PPPPS. I forgot the NHS!

More about places I love…

The After I Left You tour of places in Oxford I love

Why I love Cornwall

Off-grid: Greg Rook’s paintings of a post-apocalyptic Good Life

Off-grid paintings by Greg Rook

What would life look like stripped of technology, in a possible post-disaster future? That’s the question posed by Greg Rook in his atmospheric and rather ominous Off-grid series of paintings, which you can see at the Aldridge theatre in Farnham till 10 December.

One of Greg’s inspirations for these paintings was The Good Life, first broadcast in 1975, which seemed to embody the ideals of making-do and self-reliance, and suggest a possible future in which these values would triumph. Or would it? He describes the Off-grid series as ‘mock heroic paintings of our past potential futures’. They’re a reinvention of 1970s ideas of what might lie ahead, but also draw on off-grid movements and communes of today and of the past.

Apparently prepping stores (where you can get everything you need to survive an apocalypse) are commonplace in the US and are on their way over here. Is this the kind of future their client base is imagining?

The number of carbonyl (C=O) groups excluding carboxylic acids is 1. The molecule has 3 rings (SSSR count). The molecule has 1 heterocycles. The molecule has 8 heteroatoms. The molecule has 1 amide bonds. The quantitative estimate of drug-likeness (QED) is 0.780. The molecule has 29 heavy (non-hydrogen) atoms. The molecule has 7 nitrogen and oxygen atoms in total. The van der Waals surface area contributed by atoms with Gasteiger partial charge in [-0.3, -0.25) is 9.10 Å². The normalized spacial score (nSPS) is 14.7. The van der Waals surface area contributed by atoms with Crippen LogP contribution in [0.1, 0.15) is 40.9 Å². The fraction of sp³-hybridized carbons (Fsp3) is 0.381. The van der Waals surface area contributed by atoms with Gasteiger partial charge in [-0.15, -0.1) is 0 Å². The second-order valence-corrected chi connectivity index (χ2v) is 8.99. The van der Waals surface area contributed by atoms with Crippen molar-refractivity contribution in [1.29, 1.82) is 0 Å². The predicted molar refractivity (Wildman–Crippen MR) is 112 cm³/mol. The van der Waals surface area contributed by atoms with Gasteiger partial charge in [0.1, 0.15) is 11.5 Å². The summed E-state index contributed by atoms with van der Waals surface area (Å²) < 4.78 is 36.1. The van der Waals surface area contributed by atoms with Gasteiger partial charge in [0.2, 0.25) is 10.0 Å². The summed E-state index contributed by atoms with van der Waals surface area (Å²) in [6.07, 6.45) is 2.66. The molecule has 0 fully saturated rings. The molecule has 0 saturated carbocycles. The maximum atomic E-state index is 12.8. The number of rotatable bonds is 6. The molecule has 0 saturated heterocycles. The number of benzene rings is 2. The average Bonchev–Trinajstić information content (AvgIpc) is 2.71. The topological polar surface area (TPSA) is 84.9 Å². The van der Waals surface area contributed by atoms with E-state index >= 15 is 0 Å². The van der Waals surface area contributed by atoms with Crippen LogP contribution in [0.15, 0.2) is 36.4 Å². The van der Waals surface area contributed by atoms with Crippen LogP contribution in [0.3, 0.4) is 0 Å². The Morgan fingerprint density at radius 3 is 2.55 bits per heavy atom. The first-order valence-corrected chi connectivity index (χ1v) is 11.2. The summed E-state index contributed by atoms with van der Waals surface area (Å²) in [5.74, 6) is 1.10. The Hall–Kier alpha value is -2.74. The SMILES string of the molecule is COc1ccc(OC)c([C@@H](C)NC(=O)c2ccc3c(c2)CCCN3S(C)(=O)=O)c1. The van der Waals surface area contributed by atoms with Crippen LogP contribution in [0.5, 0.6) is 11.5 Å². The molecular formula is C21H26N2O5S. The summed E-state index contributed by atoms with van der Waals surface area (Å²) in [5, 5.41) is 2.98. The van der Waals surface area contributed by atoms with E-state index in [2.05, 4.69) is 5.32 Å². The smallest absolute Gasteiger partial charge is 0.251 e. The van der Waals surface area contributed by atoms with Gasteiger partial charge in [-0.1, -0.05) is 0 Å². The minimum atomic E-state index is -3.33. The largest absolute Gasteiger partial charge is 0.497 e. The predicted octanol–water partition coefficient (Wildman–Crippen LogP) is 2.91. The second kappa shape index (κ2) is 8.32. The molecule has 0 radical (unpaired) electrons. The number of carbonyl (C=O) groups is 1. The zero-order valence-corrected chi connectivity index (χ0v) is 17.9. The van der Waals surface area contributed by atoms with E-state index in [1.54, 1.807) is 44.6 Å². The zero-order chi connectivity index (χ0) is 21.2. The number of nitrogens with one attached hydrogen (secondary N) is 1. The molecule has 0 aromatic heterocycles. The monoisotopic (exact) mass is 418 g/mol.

Greg Rook's Off-grid paintings

Eagle-eyed readers of this blog will remember that I once went to an earlier exhibition of Greg’s work on this theme – his Survivors paintings. I asked him what he thought he might end up doing if he lived in the kind of commune he had portrayed. He said he thought he’d probably be a terrible survivor, and went on to predict that men in particular would fall prey to strange new post-apocalyptic schools of thought: ‘I worry about men’s tendency to get lost in beliefs and self-importance and I predict that women would carry the burden of providing following a collapse. I imagine factions, sects, conspiracies and theories occupying the men’s time.’